Skip to main content

Ness, Eliot

Eliot Ness, 1903–57, American law enforcement officer, b. Chicago, grad. Univ. of Chicago (1925), famous as the leader of the "Untouchables," the Justice Dept. squad who fought the gangster Al Capone during prohibition. Ness joined the U.S. Treasury Dept. in 1927, and two years later became a special agent in the Justice Dept. Nicknamed the "Untouchables" for their incorruptability, he and his nine-man team disrupted Capone's illegal breweries and speakeasies, and their efforts helped lead to the successful prosecution of Capone for federal tax evasion. Ness later wrote of his exploits in The Untouchables (1957, with O. Fraley), which became the basis of a popular television series and several films. He also served (1933–35) as head of the Justice Dept.'s alcohol tax unit, and later was director (1935–41) of public safety for Cleveland, Ohio, and headed (1941–45) the Federal Security Agency's Division of Social Protection.

See biographies by P. W. Heimel (1997) and D. Perry (2014); study by K. Tucker (2000).

Cite this article
Pick a style below, and copy the text for your bibliography.

  • MLA
  • Chicago
  • APA

"Ness, Eliot." The Columbia Encyclopedia, 6th ed.. . Encyclopedia.com. 18 Sep. 2018 <http://www.encyclopedia.com>.

"Ness, Eliot." The Columbia Encyclopedia, 6th ed.. . Encyclopedia.com. (September 18, 2018). http://www.encyclopedia.com/reference/encyclopedias-almanacs-transcripts-and-maps/ness-eliot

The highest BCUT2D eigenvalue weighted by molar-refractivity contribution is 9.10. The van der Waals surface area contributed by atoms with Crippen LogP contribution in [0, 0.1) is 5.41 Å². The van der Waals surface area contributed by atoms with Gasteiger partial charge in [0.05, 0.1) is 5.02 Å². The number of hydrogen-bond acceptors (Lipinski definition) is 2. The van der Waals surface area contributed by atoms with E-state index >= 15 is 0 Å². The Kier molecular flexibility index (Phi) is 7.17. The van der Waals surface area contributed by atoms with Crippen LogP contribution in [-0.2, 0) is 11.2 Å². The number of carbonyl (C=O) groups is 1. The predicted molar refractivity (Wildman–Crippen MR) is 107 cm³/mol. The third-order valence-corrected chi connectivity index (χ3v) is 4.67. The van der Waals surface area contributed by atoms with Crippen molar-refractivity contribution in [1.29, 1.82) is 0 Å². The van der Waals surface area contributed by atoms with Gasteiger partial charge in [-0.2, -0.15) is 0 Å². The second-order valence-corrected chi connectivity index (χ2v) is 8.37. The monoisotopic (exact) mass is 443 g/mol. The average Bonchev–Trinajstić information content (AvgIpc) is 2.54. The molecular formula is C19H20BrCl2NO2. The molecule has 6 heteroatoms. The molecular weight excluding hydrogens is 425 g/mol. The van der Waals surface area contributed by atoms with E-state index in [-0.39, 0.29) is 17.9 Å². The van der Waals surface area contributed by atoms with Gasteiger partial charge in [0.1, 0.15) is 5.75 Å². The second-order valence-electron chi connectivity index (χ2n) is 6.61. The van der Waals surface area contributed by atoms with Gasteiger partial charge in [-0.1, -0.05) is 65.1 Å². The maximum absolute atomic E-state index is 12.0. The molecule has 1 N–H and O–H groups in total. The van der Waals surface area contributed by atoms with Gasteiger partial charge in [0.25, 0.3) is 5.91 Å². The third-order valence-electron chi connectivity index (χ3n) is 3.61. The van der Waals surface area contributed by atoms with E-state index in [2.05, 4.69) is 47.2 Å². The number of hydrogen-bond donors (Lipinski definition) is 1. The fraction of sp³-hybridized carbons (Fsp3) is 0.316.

"Ness, Eliot." The Columbia Encyclopedia, 6th ed.. . Retrieved September 18, 2018 from Encyclopedia.com: http://www.encyclopedia.com/reference/encyclopedias-almanacs-transcripts-and-maps/ness-eliot

Learn more about citation styles

Citation styles

Encyclopedia.com gives you the ability to cite reference entries and articles according to common styles from the Modern Language Association (MLA), The Chicago Manual of Style, and the American Psychological Association (APA).

Within the “Cite this article” tool, pick a style to see how all available information looks when formatted according to that style. Then, copy and paste the text into your bibliography or works cited list.

Because each style has its own formatting nuances that evolve over time and not all information is available for every reference entry or article, Encyclopedia.com cannot guarantee each citation it generates. Therefore, it’s best to use Encyclopedia.com citations as a starting point before checking the style against your school or publication’s requirements and the most-recent information available at these sites:

Modern Language Association

http://www.mla.org/style

The Chicago Manual of Style

http://www.chicagomanualofstyle.org/tools_citationguide.html

American Psychological Association

http://apastyle.apa.org/

Notes:
  • Most online reference entries and articles do not have page numbers. Therefore, that information is unavailable for most Encyclopedia.com content. However, the date of retrieval is often important. Refer to each style’s convention regarding the best way to format page numbers and retrieval dates.
  • In addition to the MLA, Chicago, and APA styles, your school, university, publication, or institution may have its own requirements for citations. Therefore, be sure to refer to those guidelines when editing your bibliography or works cited list.